Sexting or sending sexually explicit emails and messages could be seen as normal behavior for young adults of the internet generation, according to a new study by American researchers.
University of Michigan researchers studied the sexting behaviour of 3,447 men and women aged 18-24 and found sexting very common and not linked to sexually risky behaviours or psychological problems.
According to the study's co-principal investigator Jose Bauermeister, an assistant professor at the UM School of Public Health, the result contradicts the public perception of sexting, which is portrayed as unsavoury, deviant or even criminal behaviour, CBS Detroit reported.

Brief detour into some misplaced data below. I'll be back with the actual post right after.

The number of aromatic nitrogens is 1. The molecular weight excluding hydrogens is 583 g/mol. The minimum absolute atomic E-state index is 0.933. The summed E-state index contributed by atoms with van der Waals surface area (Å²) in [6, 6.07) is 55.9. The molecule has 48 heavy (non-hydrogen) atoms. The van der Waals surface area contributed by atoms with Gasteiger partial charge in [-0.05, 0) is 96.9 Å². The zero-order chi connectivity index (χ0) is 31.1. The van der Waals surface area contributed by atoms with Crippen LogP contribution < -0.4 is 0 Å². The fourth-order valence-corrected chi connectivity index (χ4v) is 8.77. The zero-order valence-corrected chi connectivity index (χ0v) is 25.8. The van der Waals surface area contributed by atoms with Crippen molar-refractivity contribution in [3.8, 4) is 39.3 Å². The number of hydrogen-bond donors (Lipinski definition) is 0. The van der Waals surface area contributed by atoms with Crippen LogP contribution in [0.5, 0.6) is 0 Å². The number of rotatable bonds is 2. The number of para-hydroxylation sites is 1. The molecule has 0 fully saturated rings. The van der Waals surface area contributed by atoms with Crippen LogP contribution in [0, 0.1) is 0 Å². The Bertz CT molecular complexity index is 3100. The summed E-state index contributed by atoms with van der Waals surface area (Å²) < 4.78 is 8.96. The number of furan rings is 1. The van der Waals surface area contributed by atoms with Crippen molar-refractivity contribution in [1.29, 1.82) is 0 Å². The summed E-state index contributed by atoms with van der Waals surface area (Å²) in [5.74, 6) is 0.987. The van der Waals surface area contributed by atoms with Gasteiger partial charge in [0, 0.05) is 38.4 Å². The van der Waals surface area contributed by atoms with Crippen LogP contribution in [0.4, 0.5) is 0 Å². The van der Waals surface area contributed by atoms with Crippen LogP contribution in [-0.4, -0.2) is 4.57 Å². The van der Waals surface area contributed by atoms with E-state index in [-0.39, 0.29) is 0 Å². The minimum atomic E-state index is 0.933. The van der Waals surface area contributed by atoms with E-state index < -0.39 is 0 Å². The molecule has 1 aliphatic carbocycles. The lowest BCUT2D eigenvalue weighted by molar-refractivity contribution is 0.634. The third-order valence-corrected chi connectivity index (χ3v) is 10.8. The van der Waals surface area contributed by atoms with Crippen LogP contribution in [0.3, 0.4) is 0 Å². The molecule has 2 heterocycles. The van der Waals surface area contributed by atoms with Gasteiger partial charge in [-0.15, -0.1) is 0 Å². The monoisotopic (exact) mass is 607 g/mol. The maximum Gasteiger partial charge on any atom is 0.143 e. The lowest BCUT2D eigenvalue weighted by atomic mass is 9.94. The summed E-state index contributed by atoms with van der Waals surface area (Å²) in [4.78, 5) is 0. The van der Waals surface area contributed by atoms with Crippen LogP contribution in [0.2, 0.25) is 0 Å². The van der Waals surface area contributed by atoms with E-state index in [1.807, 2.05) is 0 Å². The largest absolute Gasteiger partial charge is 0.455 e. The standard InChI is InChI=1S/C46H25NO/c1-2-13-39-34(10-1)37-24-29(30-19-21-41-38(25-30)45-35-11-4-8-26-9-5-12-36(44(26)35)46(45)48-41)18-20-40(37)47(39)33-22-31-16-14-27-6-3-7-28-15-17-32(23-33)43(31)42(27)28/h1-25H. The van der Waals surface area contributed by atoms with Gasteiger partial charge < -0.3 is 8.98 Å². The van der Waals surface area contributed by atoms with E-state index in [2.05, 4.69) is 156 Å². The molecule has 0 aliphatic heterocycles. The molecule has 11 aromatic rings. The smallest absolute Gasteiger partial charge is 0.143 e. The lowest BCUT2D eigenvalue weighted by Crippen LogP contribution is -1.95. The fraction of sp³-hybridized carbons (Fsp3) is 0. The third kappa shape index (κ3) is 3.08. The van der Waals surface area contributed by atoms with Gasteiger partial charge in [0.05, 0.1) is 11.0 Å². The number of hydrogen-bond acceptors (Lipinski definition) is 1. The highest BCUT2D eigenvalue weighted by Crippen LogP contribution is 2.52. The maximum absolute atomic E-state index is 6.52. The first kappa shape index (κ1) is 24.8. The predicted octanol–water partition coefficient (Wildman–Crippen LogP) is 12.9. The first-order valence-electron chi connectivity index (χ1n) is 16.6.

Most negative stories involved sexting among pre-teens and teenagers. The UM study group was considerably older, said study co-author Debbie Gordon-Messer.
"For younger age groups, legality is an issue," the Daily Telegraph quoted Gordon-Messer as saying.
"They are also in a very different place in their sexual development," she said.
This is the first known study to connect sexting with a behavioural outcome, Bauermeister said.
Previous studies on sexting focus on demographic - who is doing the sexting, not how sexting impacts the health of the participants.
Nearly half of the study respondents participated in sexting. Most who reported receiving "sexts" said they also sent them, which the study stated suggested that sexting was reciprocal and likely to happen between romantic partners.
The study will be published in the Journal of Adolescent Health.